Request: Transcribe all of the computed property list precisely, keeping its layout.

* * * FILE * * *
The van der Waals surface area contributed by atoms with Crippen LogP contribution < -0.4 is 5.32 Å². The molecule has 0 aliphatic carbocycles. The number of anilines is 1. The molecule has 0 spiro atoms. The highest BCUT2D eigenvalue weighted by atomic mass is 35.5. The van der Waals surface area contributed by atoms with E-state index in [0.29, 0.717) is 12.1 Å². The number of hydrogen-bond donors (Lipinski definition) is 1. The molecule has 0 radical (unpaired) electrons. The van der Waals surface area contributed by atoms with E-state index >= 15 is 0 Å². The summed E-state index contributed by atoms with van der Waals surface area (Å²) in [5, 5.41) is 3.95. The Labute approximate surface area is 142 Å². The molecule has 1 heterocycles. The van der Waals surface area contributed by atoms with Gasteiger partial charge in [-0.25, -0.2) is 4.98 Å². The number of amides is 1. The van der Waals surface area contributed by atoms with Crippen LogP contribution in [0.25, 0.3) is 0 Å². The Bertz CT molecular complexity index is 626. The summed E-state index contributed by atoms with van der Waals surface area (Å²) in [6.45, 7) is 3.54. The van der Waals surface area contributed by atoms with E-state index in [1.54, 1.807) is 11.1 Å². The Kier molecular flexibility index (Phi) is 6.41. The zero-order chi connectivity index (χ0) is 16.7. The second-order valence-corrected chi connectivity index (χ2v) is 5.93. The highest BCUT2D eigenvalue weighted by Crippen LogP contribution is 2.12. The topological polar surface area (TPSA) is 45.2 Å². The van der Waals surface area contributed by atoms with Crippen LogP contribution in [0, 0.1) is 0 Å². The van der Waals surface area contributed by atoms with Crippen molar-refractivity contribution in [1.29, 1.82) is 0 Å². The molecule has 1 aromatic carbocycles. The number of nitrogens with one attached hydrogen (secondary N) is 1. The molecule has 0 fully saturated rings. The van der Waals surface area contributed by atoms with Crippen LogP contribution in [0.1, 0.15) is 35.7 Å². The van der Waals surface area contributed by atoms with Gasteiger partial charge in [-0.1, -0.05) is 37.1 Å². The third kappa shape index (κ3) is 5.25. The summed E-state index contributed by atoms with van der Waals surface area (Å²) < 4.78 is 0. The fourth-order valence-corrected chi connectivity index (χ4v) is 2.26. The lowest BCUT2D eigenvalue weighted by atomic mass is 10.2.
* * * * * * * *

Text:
The van der Waals surface area contributed by atoms with Crippen LogP contribution < -0.4 is 5.32 Å². The molecule has 0 aliphatic carbocycles. The number of anilines is 1. The molecule has 0 spiro atoms. The highest BCUT2D eigenvalue weighted by atomic mass is 35.5. The van der Waals surface area contributed by atoms with E-state index in [0.29, 0.717) is 12.1 Å². The number of hydrogen-bond donors (Lipinski definition) is 1. The molecule has 0 radical (unpaired) electrons. The van der Waals surface area contributed by atoms with E-state index >= 15 is 0 Å². The summed E-state index contributed by atoms with van der Waals surface area (Å²) in [5, 5.41) is 3.95. The Labute approximate surface area is 142 Å². The molecule has 1 heterocycles. The van der Waals surface area contributed by atoms with Gasteiger partial charge in [-0.25, -0.2) is 4.98 Å². The number of amides is 1. The van der Waals surface area contributed by atoms with Crippen LogP contribution in [0.25, 0.3) is 0 Å². The Bertz CT molecular complexity index is 626. The summed E-state index contributed by atoms with van der Waals surface area (Å²) in [6.45, 7) is 3.54. The van der Waals surface area contributed by atoms with E-state index in [1.54, 1.807) is 11.1 Å². The Kier molecular flexibility index (Phi) is 6.41. The zero-order chi connectivity index (χ0) is 16.7. The second-order valence-corrected chi connectivity index (χ2v) is 5.93. The highest BCUT2D eigenvalue weighted by Crippen LogP contribution is 2.12. The topological polar surface area (TPSA) is 45.2 Å². The van der Waals surface area contributed by atoms with Crippen LogP contribution in [0, 0.1) is 0 Å². The van der Waals surface area contributed by atoms with Crippen molar-refractivity contribution in [1.29, 1.82) is 0 Å². The molecule has 1 aromatic carbocycles. The number of nitrogens with one attached hydrogen (secondary N) is 1. The molecule has 0 fully saturated rings. The van der Waals surface area contributed by atoms with Crippen LogP contribution in [0.1, 0.15) is 35.7 Å². The van der Waals surface area contributed by atoms with Gasteiger partial charge in [-0.1, -0.05) is 37.1 Å². The third kappa shape index (κ3) is 5.25. The summed E-state index contributed by atoms with van der Waals surface area (Å²) < 4.78 is 0. The fourth-order valence-corrected chi connectivity index (χ4v) is 2.26. The lowest BCUT2D eigenvalue weighted by atomic mass is 10.2.